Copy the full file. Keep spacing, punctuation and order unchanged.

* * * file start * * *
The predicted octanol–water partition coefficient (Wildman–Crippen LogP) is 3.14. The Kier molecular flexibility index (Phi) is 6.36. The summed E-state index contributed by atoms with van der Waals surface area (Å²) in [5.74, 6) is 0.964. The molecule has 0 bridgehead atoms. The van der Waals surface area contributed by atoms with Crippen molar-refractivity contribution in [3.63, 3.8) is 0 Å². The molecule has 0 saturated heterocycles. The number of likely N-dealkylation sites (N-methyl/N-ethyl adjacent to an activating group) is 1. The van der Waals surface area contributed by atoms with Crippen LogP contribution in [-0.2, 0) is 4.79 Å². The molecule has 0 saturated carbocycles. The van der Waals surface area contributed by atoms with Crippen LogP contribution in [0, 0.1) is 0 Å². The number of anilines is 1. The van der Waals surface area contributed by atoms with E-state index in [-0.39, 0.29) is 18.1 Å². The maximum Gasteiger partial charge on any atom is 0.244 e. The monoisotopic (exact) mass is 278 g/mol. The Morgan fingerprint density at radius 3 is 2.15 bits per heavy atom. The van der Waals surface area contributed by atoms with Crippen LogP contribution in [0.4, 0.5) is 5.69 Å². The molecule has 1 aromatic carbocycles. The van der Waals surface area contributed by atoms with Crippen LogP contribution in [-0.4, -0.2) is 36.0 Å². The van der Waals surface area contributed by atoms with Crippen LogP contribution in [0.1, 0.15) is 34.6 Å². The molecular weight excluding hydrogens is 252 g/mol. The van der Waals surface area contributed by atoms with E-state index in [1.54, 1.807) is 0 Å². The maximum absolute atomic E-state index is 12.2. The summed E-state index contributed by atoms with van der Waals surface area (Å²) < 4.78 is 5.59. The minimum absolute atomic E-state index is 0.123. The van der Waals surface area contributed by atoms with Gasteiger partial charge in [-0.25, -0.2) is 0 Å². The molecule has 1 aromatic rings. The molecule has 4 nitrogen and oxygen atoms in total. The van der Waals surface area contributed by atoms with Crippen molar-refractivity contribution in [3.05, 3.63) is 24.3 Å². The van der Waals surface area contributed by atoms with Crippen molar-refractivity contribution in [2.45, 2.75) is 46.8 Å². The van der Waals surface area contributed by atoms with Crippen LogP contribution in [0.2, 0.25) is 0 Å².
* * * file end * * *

The predicted octanol–water partition coefficient (Wildman–Crippen LogP) is 3.14. The Kier molecular flexibility index (Phi) is 6.36. The summed E-state index contributed by atoms with van der Waals surface area (Å²) in [5.74, 6) is 0.964. The molecule has 0 bridgehead atoms. The van der Waals surface area contributed by atoms with Crippen molar-refractivity contribution in [3.63, 3.8) is 0 Å². The molecule has 0 saturated heterocycles. The number of likely N-dealkylation sites (N-methyl/N-ethyl adjacent to an activating group) is 1. The van der Waals surface area contributed by atoms with Crippen LogP contribution in [-0.2, 0) is 4.79 Å². The molecule has 0 saturated carbocycles. The van der Waals surface area contributed by atoms with Crippen LogP contribution in [0, 0.1) is 0 Å². The number of anilines is 1. The van der Waals surface area contributed by atoms with E-state index in [-0.39, 0.29) is 18.1 Å². The maximum Gasteiger partial charge on any atom is 0.244 e. The monoisotopic (exact) mass is 278 g/mol. The Morgan fingerprint density at radius 3 is 2.15 bits per heavy atom. The van der Waals surface area contributed by atoms with Crippen LogP contribution in [0.4, 0.5) is 5.69 Å². The molecule has 1 aromatic carbocycles. The van der Waals surface area contributed by atoms with Crippen LogP contribution in [-0.4, -0.2) is 36.0 Å². The van der Waals surface area contributed by atoms with Crippen LogP contribution in [0.1, 0.15) is 34.6 Å². The molecular weight excluding hydrogens is 252 g/mol. The van der Waals surface area contributed by atoms with E-state index in [1.54, 1.807) is 0 Å². The maximum absolute atomic E-state index is 12.2. The summed E-state index contributed by atoms with van der Waals surface area (Å²) < 4.78 is 5.59. The minimum absolute atomic E-state index is 0.123. The van der Waals surface area contributed by atoms with Gasteiger partial charge in [-0.25, -0.2) is 0 Å². The molecule has 1 aromatic rings. The molecule has 4 nitrogen and oxygen atoms in total. The van der Waals surface area contributed by atoms with Crippen molar-refractivity contribution in [3.05, 3.63) is 24.3 Å². The van der Waals surface area contributed by atoms with Crippen molar-refractivity contribution in [2.45, 2.75) is 46.8 Å². The van der Waals surface area contributed by atoms with Crippen LogP contribution in [0.2, 0.25) is 0 Å².